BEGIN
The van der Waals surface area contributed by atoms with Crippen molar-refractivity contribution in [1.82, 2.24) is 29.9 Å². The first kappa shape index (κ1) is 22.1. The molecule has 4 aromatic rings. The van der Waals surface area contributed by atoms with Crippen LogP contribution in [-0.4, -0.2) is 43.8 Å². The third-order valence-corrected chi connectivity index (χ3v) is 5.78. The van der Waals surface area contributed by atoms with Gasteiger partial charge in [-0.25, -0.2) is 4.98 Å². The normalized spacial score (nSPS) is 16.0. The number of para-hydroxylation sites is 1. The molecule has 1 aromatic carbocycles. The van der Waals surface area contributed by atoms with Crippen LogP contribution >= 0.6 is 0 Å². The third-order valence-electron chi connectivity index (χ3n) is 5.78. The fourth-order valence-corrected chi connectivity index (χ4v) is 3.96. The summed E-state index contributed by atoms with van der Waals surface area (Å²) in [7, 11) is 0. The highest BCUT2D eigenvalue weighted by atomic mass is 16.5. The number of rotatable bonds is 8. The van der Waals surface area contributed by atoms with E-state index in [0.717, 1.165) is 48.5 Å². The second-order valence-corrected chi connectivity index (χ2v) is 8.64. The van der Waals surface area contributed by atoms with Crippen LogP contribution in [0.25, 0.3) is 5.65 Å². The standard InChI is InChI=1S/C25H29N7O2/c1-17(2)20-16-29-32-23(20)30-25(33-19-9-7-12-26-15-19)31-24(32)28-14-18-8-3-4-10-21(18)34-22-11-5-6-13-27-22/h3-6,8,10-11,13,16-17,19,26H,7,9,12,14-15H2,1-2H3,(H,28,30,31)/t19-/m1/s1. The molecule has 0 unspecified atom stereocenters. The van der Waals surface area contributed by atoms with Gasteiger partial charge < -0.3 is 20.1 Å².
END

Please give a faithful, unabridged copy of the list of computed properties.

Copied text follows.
The van der Waals surface area contributed by atoms with Crippen molar-refractivity contribution in [1.82, 2.24) is 29.9 Å². The first kappa shape index (κ1) is 22.1. The molecule has 4 aromatic rings. The van der Waals surface area contributed by atoms with Crippen LogP contribution in [-0.4, -0.2) is 43.8 Å². The third-order valence-corrected chi connectivity index (χ3v) is 5.78. The van der Waals surface area contributed by atoms with Gasteiger partial charge in [-0.25, -0.2) is 4.98 Å². The normalized spacial score (nSPS) is 16.0. The number of para-hydroxylation sites is 1. The molecule has 1 aromatic carbocycles. The van der Waals surface area contributed by atoms with Crippen LogP contribution >= 0.6 is 0 Å². The third-order valence-electron chi connectivity index (χ3n) is 5.78. The fourth-order valence-corrected chi connectivity index (χ4v) is 3.96. The summed E-state index contributed by atoms with van der Waals surface area (Å²) in [7, 11) is 0. The highest BCUT2D eigenvalue weighted by atomic mass is 16.5. The number of rotatable bonds is 8. The van der Waals surface area contributed by atoms with E-state index in [0.717, 1.165) is 48.5 Å². The second-order valence-corrected chi connectivity index (χ2v) is 8.64. The van der Waals surface area contributed by atoms with Crippen LogP contribution in [0.25, 0.3) is 5.65 Å². The standard InChI is InChI=1S/C25H29N7O2/c1-17(2)20-16-29-32-23(20)30-25(33-19-9-7-12-26-15-19)31-24(32)28-14-18-8-3-4-10-21(18)34-22-11-5-6-13-27-22/h3-6,8,10-11,13,16-17,19,26H,7,9,12,14-15H2,1-2H3,(H,28,30,31)/t19-/m1/s1. The molecule has 0 unspecified atom stereocenters. The van der Waals surface area contributed by atoms with Gasteiger partial charge < -0.3 is 20.1 Å².